While the dominant AI model seems uncertain at this point, a consensus is building around Nvidia as the cornerstone company in this technological revolution. Mark Twain noted, during another California goldrush almost two centuries ago, “during a gold rush it’s a good time to be in the pick and shovel business.” As Qualcomm and Cisco were the shovel makers for the dot-com revolution, Nvidia is – for now – the shovel maker for AI, creating the chips and software that underly cutting edge AI models.
Nvidia’s graphics cards, which were originally designed for videogames, have turned out to be extremely efficient at the calculations central to AI models. Nvidia has demonstrated tremendous foresight, investing for years into AI-specific hardware as well as a robust software ecosystem supporting AI development, which combine to create an impressive moat. Nvidia is now the silicon dealer to leading-edge AI projects.6 That lead has only grown in recent years as Nvidia has made savvy acquisitions in architecture and networking to service enormous clients including Amazon, Google and Microsoft.
Nvidia’s massive ambitions, competence in securing its position, and validation by the markets breed overconfidence. Nvidia appeals on two separate dimensions to an insidiously intuitive story.
First, the AI boom is a textbook story of a Big Market Delusion.7 NVIDIA’s price reflects a certitude that its GPU architecture will continue to dominate, that it will not be displaced by new entrants or internal projects at other AI firms, and that current market expectations aren’t excessively optimistic.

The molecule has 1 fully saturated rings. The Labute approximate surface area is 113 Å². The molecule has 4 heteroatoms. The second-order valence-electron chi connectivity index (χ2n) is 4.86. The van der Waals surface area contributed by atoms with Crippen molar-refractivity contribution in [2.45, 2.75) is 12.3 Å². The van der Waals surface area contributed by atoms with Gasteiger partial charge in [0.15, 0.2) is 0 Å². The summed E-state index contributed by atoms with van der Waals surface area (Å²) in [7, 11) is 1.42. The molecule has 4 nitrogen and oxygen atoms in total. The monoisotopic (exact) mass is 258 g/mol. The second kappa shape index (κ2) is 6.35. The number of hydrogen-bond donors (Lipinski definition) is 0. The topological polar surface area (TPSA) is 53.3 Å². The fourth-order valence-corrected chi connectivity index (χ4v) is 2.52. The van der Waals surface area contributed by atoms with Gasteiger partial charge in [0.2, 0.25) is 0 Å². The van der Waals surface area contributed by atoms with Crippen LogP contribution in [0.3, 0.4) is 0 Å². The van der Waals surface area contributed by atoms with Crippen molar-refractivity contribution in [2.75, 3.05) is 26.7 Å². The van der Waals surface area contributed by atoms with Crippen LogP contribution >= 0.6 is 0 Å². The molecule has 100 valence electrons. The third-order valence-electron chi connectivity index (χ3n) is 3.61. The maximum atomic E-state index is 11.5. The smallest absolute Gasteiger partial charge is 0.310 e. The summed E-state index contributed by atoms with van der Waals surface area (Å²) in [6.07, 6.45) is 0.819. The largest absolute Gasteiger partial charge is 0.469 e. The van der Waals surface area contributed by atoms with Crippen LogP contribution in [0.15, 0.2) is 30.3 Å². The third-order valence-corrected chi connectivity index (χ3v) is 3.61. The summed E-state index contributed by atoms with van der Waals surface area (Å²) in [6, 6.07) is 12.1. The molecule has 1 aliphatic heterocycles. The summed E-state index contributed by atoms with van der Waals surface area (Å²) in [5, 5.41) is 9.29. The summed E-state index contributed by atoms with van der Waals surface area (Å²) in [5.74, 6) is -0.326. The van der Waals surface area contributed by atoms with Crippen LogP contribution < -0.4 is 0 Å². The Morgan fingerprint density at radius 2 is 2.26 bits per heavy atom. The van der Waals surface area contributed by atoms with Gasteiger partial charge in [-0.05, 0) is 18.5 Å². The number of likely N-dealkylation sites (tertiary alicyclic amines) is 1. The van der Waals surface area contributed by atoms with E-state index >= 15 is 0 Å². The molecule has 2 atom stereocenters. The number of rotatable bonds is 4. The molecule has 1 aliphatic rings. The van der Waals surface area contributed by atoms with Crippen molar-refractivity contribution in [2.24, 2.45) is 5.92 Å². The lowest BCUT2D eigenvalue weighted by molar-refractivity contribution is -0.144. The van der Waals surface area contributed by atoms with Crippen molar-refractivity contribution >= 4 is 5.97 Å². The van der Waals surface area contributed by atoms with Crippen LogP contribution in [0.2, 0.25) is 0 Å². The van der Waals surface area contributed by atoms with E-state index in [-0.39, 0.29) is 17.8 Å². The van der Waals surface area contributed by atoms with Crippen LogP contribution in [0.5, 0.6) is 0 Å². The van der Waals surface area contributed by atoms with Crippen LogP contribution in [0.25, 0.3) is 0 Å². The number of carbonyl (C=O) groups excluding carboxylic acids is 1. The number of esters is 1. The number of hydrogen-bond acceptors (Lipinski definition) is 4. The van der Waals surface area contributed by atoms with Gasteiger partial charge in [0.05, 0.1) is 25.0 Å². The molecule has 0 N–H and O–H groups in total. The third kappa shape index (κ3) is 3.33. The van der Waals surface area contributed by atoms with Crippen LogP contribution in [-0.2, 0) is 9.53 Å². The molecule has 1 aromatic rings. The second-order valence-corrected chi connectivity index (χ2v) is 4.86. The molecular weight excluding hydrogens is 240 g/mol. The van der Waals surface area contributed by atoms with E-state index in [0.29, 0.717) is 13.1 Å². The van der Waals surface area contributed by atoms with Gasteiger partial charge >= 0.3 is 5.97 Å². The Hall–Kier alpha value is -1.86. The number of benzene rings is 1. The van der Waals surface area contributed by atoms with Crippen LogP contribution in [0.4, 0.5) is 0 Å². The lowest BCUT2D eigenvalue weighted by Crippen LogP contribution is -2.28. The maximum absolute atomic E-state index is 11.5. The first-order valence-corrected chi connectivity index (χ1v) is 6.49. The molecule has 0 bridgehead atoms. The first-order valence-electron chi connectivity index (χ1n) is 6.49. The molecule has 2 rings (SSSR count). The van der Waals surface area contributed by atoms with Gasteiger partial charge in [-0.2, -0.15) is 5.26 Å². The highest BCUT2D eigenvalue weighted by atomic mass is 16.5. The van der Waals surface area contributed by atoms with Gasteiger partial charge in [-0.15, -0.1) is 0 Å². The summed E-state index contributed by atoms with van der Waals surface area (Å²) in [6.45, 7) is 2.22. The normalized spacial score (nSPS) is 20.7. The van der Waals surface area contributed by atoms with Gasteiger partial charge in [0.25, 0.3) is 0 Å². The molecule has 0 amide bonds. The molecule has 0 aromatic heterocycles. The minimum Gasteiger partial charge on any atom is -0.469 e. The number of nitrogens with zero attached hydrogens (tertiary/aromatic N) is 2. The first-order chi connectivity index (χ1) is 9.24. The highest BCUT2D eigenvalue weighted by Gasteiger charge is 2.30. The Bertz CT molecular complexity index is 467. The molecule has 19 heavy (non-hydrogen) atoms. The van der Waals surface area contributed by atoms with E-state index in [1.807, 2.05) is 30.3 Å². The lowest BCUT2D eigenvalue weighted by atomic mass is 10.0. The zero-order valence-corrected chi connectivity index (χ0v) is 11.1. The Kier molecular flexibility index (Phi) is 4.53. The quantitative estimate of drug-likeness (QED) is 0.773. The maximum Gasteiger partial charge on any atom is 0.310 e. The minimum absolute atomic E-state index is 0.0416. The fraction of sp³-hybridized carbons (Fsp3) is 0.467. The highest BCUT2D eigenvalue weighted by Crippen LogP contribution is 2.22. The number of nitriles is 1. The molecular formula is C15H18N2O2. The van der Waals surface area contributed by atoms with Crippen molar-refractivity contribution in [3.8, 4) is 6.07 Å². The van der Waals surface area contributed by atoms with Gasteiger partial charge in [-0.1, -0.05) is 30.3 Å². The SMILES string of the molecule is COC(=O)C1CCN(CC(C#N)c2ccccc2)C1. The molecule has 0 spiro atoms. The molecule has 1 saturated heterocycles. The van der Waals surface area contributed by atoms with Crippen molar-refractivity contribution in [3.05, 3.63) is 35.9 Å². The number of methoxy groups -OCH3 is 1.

A second hidden assumption is that Nvidia’s size makes it a safe play.8 As we’ve documented repeatedly, investors should be less enamored of “too big to fail” and more alert to the risk that the largest companies are often “too big to succeed.” Competitors and regulators love to take the largest companies down a notch. Customers stop rooting for an underdog when it becomes a top dog. The very competitive practices that allowed a company to become dominant are suddenly seen as anticompetitive and predatory.9
Unlike many in the dot-com bubble, Nvidia’s existing track record of sales and profits is already impressive. Its profits are up 32-fold since 2000, with per-share earnings and sales showing compounded annual growth of 16.3% and 14.9%, respectively, since 2000. Where Qualcomm and others demonstrated incredible promise with rapidly increasing profitability (Qualcomm’s per share profitability increased 7 times over in the 5 years leading up to its 2000 peak), Nvidia has an established long-term record.
Today, according to Bloomberg, Nvidia’s P/E sits at 110, half of of Cisco and Qualcomm at their 1999-2000 peaks. Even so, we believe that—like Cisco and Qualcomm during the dot-com bubble—Nvidia is a company with terrific long-term business prospects and its stock price may be a bubble.
When a bull market emerges from a powerful narrative propelling the stock prices of a narrow group of popular companies, those stocks may disappoint in the years to come. For example, following the peak of the tech bubble in March 2000, the average stock in the S&P 500 rose by 25% over the following two years while the cap-weighted index, dominated by popular tech stocks, declined by 21%.
The same pattern repeated in the aftermath of the Global Financial Crisis (GFC) and the Covid-induced value rout. After the March 2009 GFC low, the average stock in the S&P 500 beat the S&P index by 23% over the next two years. After value turned higher in September 2020, the average stock in the S&P 500 beat the index by over 15% before Chat GPT launched the latest surge in AI/tech stocks10.